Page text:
Sunday, June 2, 2019

Protect Adirondack Forests: Use Local Firewood

With the start of camping season underway, Department of Environmental Conservation is reminding campers that the New York State firewood transportation regulation is still in effect.

Untreated firewood may contain invasive pests that kill trees, and to protect New York’s forests, untreated firewood should not be moved more than 50 miles from its source of origin.

Homeowners should not move firewood from trees that died on their property for use while camping. By moving untreated firewood, invasive pests are able to hitch rides to new areas, spreading faster and farther than pests could have on their own. A variety of invasive species can be transported on firewood, from wood boring beetles and defoliators to fungi and diseases.

The New York State firewood regulation:

  • Prohibits untreated firewood from being brought into New York from other areas;
  • Prohibits untreated firewood grown in the state from being transported more than 50 miles from its source of origin; and
  • When transporting firewood, documentation of the source, origin, or treatment is required.

The origin of the wood is where it was grown. Anyone that cuts firewood for personal use is required to fill out a Self-Issued Certificate of Origin, available as a PDF on the DEC’s website. Producers of untreated firewood for sale must obtain wood grown within 50 miles of their business but may then declare the business as the source of the firewood. Examples of the source documentation are also available on DEC’s website. Consumers purchasing untreated firewood should make sure the source is clearly labeled to know how far the wood may be transported.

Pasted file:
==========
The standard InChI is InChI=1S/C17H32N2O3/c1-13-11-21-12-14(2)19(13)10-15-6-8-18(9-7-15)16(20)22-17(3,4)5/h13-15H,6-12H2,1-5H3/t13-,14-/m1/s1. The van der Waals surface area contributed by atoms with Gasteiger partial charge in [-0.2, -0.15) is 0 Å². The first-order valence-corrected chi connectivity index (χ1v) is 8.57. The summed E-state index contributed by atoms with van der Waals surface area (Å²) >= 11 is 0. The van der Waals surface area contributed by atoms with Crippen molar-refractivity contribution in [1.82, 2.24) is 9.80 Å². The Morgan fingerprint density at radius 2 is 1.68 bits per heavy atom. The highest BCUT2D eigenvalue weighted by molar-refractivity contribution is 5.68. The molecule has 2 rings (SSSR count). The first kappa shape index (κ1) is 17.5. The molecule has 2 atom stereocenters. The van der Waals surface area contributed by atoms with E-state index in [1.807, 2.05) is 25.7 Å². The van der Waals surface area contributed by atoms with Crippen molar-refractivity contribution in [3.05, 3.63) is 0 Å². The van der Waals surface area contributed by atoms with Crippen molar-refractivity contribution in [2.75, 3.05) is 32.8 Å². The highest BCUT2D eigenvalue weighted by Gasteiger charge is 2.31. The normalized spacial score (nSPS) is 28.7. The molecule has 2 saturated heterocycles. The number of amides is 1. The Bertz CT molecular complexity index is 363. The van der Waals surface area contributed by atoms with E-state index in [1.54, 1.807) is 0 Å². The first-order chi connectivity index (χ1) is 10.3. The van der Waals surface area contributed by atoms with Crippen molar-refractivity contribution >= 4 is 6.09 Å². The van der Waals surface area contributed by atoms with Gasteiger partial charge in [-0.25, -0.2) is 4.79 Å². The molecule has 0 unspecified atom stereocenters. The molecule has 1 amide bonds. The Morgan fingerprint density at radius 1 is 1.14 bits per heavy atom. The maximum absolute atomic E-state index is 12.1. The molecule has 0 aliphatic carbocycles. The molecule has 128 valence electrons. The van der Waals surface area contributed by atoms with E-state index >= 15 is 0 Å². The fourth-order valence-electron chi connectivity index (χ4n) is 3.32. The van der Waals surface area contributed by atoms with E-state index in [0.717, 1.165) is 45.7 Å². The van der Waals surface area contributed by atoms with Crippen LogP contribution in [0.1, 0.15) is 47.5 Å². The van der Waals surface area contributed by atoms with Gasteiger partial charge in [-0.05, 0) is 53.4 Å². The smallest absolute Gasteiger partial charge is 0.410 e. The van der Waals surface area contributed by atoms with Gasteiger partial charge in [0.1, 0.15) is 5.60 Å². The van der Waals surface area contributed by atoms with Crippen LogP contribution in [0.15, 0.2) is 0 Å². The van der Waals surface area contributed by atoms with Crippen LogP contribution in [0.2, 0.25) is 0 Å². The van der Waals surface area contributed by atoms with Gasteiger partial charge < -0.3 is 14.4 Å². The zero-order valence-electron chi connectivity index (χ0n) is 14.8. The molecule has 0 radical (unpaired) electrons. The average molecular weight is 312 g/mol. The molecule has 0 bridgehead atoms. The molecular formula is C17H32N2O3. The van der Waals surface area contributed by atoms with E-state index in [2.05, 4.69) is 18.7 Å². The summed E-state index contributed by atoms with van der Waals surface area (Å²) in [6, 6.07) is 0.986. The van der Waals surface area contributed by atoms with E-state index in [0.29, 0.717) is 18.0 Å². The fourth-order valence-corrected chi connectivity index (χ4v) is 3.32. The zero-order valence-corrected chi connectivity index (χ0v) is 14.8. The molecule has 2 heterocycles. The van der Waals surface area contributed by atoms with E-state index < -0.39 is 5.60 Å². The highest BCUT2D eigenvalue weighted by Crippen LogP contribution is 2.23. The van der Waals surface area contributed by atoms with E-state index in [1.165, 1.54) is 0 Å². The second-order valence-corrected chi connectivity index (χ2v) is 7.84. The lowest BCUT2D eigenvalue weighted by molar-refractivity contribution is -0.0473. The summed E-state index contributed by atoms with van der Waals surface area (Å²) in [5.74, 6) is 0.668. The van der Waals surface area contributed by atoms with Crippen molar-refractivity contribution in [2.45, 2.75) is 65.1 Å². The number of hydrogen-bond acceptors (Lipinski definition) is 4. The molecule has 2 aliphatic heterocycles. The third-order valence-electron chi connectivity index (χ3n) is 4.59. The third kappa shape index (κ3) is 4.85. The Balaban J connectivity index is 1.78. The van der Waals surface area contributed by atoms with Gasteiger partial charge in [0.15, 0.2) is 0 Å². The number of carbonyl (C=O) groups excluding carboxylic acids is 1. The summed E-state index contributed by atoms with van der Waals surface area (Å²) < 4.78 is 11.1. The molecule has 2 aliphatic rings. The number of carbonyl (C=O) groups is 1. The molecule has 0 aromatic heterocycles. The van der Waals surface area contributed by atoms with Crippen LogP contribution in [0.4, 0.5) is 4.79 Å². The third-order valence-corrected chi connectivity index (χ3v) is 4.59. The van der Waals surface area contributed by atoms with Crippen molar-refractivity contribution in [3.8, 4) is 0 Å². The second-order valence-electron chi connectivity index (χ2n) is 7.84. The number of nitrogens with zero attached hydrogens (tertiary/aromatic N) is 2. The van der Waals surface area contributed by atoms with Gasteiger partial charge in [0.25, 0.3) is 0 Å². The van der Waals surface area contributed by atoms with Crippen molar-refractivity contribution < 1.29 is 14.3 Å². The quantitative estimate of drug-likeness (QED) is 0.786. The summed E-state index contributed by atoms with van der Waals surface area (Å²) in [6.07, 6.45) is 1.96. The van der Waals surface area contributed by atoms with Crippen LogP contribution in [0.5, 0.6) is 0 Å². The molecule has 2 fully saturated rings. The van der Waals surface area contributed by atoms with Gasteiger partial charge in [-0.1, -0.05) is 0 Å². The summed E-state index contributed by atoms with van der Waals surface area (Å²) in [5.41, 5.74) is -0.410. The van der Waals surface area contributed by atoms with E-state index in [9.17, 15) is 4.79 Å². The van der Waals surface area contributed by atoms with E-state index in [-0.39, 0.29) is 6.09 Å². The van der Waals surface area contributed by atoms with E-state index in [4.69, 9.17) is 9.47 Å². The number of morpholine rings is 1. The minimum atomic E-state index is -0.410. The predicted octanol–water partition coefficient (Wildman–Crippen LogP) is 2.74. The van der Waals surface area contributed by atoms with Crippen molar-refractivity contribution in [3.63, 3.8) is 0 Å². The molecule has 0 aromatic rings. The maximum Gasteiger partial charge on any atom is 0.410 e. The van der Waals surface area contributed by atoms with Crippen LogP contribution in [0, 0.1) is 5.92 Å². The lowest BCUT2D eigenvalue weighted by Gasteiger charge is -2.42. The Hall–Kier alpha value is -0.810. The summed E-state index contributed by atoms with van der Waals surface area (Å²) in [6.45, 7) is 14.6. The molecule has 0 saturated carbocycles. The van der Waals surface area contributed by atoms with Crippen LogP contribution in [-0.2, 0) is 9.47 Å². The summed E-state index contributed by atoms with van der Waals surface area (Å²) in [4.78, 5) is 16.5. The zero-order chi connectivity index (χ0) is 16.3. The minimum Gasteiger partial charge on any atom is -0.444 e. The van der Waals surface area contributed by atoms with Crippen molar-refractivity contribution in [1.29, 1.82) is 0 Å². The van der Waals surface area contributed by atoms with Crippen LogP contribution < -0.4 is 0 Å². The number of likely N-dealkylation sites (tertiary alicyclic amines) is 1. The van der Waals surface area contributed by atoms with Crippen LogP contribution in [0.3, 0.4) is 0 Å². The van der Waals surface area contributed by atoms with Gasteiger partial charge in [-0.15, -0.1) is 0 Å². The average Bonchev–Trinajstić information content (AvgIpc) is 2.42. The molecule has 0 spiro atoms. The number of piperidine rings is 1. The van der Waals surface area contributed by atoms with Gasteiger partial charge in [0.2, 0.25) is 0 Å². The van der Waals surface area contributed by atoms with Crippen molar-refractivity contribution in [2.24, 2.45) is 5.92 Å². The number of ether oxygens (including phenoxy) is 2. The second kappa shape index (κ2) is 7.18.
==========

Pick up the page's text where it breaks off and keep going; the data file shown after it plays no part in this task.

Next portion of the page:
Firewood that meets the state’s heat treatment standard (160 degrees F core temperature for 75 minutes) and is labeled “New York-Approved Heat Treated/Pest Free,” can be moved without restriction. Heat-treating to this standard has been proven to kill insects and diseases that may be in firewood. Kiln-dried only means the wood was heated to dry it out so it will burn well, but it may not have reached 160 degrees F for 75 minutes. Purchasers of heat-treated firewood are encouraged to look for the appropriate label indicating the wood meets the standard.

Quarantines for individual invasive species, such as oak wilt and the Asian longhorned beetle, may further restrict the transport of firewood in specific areas. While quarantines may be lifted, expanded or tightened, the firewood regulation continues to remain in place.

For more information on Firewood and Invasive Insects, visit DEC’s website contact DEC’s Forest Health Division at

Photo of Adirondack fire wood by John Warren.

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5 Responses

  1. Dan T says:

    Yet call it a saw log or pulp and you can drive laps around the state with it. What a joke.

  2. Ryan Finnigan says:

    What’s the joke? What’s your point?

  3. Jeanne says:

    What is your point, Ryan?

  4. Davis Moquin says:

    Basically futile once the pest gets on a continent let alone a country or state. A consequence of international trade and travel and we aren’t going to stop that in the long run. What is lacking is a funding mechanism to deal with what can be devastating and long lasting consequences. We need to be grown up enough to accept the concept of the application of a tax or tariff to this activity to deal with these occasional painful realities.

    • Boreas says:

      What would be helpful is a federal “Invasive Superfund” that would be available to states to jump on an infestation with both feet when it is first detected and not waiting to see if and how far it will spread before acting. It would be much easier to contain something at a port or county level than state or national level.

      But I agree, intercontinental trade over time will upset stable environments worldwide. Considering the natural resources available in North America, perhaps we should reconsider importing “natural” products that could contain invasives in order to save a few bucks. Just import what we have to and monitor it very closely. Yes, this costs money, but so does loss of major forest and aquatic species.

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